Here, again, let me emphasize that I am not saying (and on this point there is no disagreement between the majority and the dissent in Jacobs) that the trial judge does not, or should not, consider the verdict of guilty (otherwise the bifurcated sentencing hearing would not be taking place) or the total circumstances (both aggravating and mitigating) adduced in both proceedings surrounding the accused and the crime. What I am saying is this: I thought our point of difference in Jacobs centered on what I termed as the inherent constitutional deficiency of the Statute that structured a system whereby the defendant comes before the trial judge for sentencing, having already been sentenced to die by a jury who had no discretion to do otherwise upon its finding of guilty.[4] The majority, finding no such deficiency, had to be saying that the trial judge, notwithstanding this death verdict by the jury, can objectively weigh all the aggravating and mitigating circumstances and exercise his judicial discretion in fixing the sentence either at death or at life without parole.

With this premise established, I turn now to what I perceive as error in the instant case. The trial Court's sentencing order reads in pertinent part:

"... evidence and argument having been presented to the Court relevant to the sentencing of Clyde Cade, including matters relating to the aggravating and mitigating circumstances enumerated in Title 13-11-6 and Title 13-11-7 of the Code of Alabama, 1975,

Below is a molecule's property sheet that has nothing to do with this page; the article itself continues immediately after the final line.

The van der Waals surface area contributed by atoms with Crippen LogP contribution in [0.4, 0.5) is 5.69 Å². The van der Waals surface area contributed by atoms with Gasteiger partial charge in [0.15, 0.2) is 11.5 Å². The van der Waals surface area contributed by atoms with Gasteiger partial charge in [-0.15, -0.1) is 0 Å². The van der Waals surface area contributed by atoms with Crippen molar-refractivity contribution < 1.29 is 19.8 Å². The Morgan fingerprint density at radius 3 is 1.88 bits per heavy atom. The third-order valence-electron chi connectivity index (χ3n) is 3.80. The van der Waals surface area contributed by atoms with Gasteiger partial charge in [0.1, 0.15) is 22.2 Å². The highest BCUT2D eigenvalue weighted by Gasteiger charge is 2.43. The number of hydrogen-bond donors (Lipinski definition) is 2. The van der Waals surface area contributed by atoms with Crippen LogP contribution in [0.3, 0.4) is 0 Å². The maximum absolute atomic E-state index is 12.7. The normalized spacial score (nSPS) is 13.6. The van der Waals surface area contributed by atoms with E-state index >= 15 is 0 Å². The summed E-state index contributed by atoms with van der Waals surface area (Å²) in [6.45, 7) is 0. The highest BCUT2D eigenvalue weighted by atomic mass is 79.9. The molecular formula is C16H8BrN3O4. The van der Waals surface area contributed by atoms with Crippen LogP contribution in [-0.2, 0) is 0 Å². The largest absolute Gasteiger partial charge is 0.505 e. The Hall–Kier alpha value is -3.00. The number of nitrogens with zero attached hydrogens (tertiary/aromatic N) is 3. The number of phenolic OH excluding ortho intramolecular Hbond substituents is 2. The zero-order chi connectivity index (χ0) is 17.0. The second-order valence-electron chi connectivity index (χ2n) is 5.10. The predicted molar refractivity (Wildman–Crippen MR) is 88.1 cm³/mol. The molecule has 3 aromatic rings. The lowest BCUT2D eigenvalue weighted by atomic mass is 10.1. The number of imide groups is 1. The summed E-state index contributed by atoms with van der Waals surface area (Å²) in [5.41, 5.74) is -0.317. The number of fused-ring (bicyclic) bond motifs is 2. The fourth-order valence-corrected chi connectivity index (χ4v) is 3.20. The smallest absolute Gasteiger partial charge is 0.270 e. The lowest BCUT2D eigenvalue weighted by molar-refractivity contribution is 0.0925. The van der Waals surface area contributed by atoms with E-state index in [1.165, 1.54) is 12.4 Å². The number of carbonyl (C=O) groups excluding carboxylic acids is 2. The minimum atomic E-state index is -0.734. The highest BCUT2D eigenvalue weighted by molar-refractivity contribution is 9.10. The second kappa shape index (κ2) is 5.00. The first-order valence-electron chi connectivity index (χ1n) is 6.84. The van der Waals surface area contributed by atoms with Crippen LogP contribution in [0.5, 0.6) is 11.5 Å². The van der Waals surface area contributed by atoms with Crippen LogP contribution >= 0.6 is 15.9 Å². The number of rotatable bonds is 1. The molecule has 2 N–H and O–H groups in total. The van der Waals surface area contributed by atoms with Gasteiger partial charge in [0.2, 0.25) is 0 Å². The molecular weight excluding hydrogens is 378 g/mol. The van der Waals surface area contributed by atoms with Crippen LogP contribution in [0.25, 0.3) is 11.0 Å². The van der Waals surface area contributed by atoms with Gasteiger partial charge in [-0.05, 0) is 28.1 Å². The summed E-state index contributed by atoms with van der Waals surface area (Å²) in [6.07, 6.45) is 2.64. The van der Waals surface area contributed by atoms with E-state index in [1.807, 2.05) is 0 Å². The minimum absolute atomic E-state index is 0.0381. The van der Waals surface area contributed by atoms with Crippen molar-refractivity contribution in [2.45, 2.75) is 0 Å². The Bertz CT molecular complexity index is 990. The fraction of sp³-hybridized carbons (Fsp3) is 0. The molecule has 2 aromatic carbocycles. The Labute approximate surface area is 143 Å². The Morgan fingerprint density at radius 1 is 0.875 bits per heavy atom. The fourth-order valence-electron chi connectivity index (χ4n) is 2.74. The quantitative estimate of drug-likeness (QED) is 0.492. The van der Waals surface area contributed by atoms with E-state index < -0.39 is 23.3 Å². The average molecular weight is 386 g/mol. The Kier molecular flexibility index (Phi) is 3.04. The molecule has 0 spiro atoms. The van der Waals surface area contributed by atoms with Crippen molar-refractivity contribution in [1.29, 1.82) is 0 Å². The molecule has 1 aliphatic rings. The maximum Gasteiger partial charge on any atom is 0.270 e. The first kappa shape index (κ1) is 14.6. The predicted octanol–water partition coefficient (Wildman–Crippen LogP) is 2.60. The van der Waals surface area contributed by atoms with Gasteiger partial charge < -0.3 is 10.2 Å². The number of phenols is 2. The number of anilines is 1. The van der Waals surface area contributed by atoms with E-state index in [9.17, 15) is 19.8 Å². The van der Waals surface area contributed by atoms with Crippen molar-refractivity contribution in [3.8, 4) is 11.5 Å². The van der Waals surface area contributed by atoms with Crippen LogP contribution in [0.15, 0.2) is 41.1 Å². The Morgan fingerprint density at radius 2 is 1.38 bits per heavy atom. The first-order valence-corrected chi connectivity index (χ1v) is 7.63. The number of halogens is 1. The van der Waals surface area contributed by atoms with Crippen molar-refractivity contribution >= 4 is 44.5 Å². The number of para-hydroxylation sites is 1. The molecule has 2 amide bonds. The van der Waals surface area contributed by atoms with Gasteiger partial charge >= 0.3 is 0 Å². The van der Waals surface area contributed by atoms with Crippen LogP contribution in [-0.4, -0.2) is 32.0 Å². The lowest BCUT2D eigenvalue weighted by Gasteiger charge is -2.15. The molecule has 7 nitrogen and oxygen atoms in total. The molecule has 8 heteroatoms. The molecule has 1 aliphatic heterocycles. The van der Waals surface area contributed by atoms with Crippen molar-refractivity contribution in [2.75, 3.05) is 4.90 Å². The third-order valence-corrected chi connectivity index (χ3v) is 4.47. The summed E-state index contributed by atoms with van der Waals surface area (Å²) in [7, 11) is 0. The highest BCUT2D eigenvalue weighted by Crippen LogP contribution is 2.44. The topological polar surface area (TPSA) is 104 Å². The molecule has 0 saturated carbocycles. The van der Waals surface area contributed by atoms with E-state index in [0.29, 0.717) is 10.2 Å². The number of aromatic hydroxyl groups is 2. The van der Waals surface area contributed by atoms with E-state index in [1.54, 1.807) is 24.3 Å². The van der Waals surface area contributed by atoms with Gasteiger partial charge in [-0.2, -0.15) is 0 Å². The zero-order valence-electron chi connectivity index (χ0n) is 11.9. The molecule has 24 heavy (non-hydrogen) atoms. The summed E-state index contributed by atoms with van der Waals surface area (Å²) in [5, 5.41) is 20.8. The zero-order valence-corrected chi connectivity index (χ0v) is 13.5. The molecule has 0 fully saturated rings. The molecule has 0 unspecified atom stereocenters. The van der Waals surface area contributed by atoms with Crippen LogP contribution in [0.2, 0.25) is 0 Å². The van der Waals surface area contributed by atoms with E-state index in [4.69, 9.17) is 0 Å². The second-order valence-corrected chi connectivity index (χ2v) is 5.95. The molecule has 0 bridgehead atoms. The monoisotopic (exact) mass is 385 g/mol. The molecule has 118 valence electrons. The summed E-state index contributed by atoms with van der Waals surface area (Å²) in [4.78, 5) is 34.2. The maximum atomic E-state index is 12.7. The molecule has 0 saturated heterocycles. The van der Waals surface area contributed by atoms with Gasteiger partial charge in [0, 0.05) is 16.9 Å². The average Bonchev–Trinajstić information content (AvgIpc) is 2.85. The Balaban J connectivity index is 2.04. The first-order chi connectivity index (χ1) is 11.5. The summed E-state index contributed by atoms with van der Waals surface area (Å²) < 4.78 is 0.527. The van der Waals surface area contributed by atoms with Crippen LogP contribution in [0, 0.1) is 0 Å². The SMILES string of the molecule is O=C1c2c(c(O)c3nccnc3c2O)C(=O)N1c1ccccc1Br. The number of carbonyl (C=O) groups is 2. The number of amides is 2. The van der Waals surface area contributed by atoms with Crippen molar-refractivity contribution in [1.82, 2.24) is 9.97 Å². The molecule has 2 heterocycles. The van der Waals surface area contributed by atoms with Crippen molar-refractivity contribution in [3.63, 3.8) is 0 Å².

"And the Court having considered all of the evidence presented at the trial of this cause which was started on March 13, 1978 and completed on March 15, 1978, "The Court finds from the evidence that Clyde Cade was guilty and is guilty of killing L. D. Sizemore, the Sheriff of Geneva County, Alabama because of an official or job related act, the arrest of the defendant, by shooting him with a pistol; "The Court further finds that the defendant, Clyde Cade, shot L. D. Sizemore, the Sheriff of Geneva County with a pistol; that as a result of the shooting, L. D. Sizemore died; that the killing was willful, deliberate, malicious, and premeditated; that these four elements co-existed before and at the time Clyde Cade killed L. D. Sizemore; that the offense constituted first degree murder of L. D. Sizemore; "The Court further finds that at the time of the murder, L. D. Sizemore was the Sheriff of Geneva County, Alabama; that he was performing an official or job related act of arresting Clyde Cade as a result of Clyde Cade committing an offense in L. D. Sizemore's presence or as a result of his threatening to breach the peace in his presence; "The Court further finds that this Capital felony of first degree murder was committed for the purpose of avoiding or preventing a lawful arrest, and "The Court further finds that this Capital felony was committed to disrupt or hinder the lawful exercise of a government function or the enforcement of the law. The evidence showed that L. D. Sizemore was the Sheriff of Geneva County, Alabama; that Clyde Cade was creating a disturbance in the Key Community; that a complaint had been made to the Geneva County Sheriff's office *831 concerning the disturbance being created by Clyde Cade in the Key Community; that shortly after the complaint was made, L. D. Sizemore arrived at the scene of the disturbance in the Key Community in Geneva County, Alabama; that Clyde Cade was disorderly, threatening and boisterous in the presence of the Sheriff; that Clyde Cade assaulted the Sheriff and shot him five times while he was unarmed and sitting in his patrol car; that at the time, L. D. Sizemore, the Sheriff of Geneva County, Alabama, was functioning as he is required to do under the laws of the State of Alabama: that is, investigating complaints, making an arrest for breaches of the peace, threatened in his presence or offenses committed in his presence and protecting other citizens from the disorderly, threatening and boisterous conduct of the defendant and from the defendant's conduct in so disturbing the peace on the property of the Keys without the owner, occupants, or others who have the authority, consenting to the said conduct on their property; that the Sheriff was enforcing the law by arresting Clyde Cade, who was unlawfully preventing the Keys from being able to peacefully enjoy and use their home through his threatening, disorderly and boisterous conduct on the property of the Keys or property for which they had immediate right to possession of to the exclusion of Clyde Cade; that L. D. Sizemore was doing at the time that which he was elected to do by the citizens of Geneva County and that is protecting the life and property of law abiding citizens from unlawful intrusions on their person and property by anyone conducting themselves as Clyde Cade was on this occasion, "The Court further has considered all of the testimony concerning the diminished responsibility of the defendant, his state of mind at the time of the killing, his degree of intoxication, his mental competency, the circumstances surrounding the killing and whether or not it was done in the heat of passion, and the Court finds that the defendant did not act under extreme duress and that he had the capacity to appreciate the criminality of his conduct and his ability to conform his conduct to the requirements of law was not substantially impaired. "The Court, after considering all the evidence in the case and the circumstances of the offense, together with the character and propensity of the defendant, Clyde Cade, and after weighing the aggravating and mitigating circumstances and the punishment of death by the jury, finds the defendant, Clyde Cade, should be sentenced to death." (Emphasis added.)